He would be 90 years old this year. The Reverend Dr. Martin Luther King Jr. is the only African-American with a federal holiday named after him. Now the annual holiday seems as ordinary as Presidents' Day, but in fact, the MLK holiday has only been celebrated by all 50 states since the year 2000. Less than 20 years to honor a man whose leadership of the modern civil rights movement came to symbolize racial progress in America.

Every year around this time I hear people say, ‘If Rev. King were here today he’d be…' fill in the blank. Much of the time those guessing are filling in the blank based on an image of him softened by time and by media representations. His image, trapped in nostalgic amber as a kind of a kindly prophet who uttered wise words and turned the other cheek. And while he did turn the other cheek, because he fervently believed in nonviolent protest, King was an activist committed to a cause for which he was prepared to give his life, and indeed did.

Besides, there is no need to guess about where his priorities were. There is a rich repository of Dr. King’s writings and speeches in which he lays out the social justice work that needed to be done. It’s why I know he’d be saddened but not surprised at the current state of racial progress, and the state of economic hardships still suffered by communities of color. On the racial progress front, much is reminiscent of his time. Racial incidents, many violent, top the FBI’s documented report of hate crimes. Today there may be more reported random physical attacks on people living their lives. But then there is Rep. Steve King of Iowa and his racist comments. Irony in that last name? Some have described this King as the Bull Connor of these times. Connor was Birmingham’s Commissioner of Public Safety who in 1963 ordered police to strike child marchers with dogs and water hoses. I’d like to think it’s progress that Iowa Rep. Steve King’s party punished him for his latest racist comments. "Latest" because the Iowa congressman is known for his racist rhetoric and in the past, Republicans have distanced themselves temporarily and remained silent. In case you missed it, the final straw happened when the congressman asked a New York Times interviewer, “White nationalist, white supremacist, Western civilization — how did that language become offensive?" The huge blowback from his fellow Republicans and Republican leadership stripping him of his committee assignments was less about moral conscience and more about his political weakness —and about the party of President Trump acknowledging offensive language, albeit not from the president, who has done much to bring racist elements out from the shadows.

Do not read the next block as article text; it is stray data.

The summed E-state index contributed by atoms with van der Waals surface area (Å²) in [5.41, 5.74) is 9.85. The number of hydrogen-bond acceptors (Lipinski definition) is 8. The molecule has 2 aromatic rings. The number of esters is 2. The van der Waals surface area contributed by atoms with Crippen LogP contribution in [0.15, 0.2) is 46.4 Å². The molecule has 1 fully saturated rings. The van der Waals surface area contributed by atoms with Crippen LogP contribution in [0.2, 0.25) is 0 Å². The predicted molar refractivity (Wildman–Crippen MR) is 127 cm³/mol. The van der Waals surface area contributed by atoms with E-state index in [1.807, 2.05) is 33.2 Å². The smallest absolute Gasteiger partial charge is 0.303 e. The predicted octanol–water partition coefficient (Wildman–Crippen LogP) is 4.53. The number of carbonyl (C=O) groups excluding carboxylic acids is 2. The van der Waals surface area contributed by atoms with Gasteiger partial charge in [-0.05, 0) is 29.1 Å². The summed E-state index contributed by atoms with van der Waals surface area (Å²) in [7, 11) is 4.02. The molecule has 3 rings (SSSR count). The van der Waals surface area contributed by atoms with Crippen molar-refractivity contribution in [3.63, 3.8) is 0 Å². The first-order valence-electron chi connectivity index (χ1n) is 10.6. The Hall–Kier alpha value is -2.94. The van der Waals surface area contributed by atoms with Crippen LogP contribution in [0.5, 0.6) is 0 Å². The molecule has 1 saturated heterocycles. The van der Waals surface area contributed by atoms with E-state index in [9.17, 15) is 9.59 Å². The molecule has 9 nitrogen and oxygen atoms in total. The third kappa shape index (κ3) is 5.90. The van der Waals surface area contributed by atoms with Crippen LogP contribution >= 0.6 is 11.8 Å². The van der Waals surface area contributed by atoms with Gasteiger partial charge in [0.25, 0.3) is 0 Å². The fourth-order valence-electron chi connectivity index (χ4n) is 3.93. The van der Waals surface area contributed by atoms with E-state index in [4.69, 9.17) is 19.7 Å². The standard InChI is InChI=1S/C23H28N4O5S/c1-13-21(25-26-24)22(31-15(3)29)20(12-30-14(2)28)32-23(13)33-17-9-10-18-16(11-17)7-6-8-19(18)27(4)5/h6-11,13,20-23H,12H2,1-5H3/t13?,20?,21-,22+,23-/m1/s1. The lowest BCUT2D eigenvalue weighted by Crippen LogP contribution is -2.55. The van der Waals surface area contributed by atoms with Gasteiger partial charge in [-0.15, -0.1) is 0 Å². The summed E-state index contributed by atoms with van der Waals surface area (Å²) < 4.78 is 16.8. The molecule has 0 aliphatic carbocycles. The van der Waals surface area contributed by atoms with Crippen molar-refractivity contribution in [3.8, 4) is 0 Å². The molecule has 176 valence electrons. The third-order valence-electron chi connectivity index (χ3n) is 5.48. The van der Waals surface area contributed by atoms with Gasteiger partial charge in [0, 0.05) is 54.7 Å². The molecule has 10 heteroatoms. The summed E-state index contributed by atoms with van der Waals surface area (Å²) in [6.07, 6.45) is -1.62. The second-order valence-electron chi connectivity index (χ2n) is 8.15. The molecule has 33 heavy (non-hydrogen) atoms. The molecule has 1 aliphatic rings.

No, Dr. King would not be surprised that virulent racism like this is still prominent and persistent. Nor would he be deterred by it. Even as I am debilitated by the weight of the anger and hate, I know he would have found a way to fight it with optimism. The night before he died, he delivered a powerful message to the Memphis garbage workers, reminding them: “Only when it’s dark can you see the stars.” I have to say, on this MLK Day, it’s awfully dark right now. But I’m lifted up by the tiny, twinkly pinpricks in the night sky representing a new generation of folks committed to continuing Dr. King’s mission. The best way to honor his life and legacy.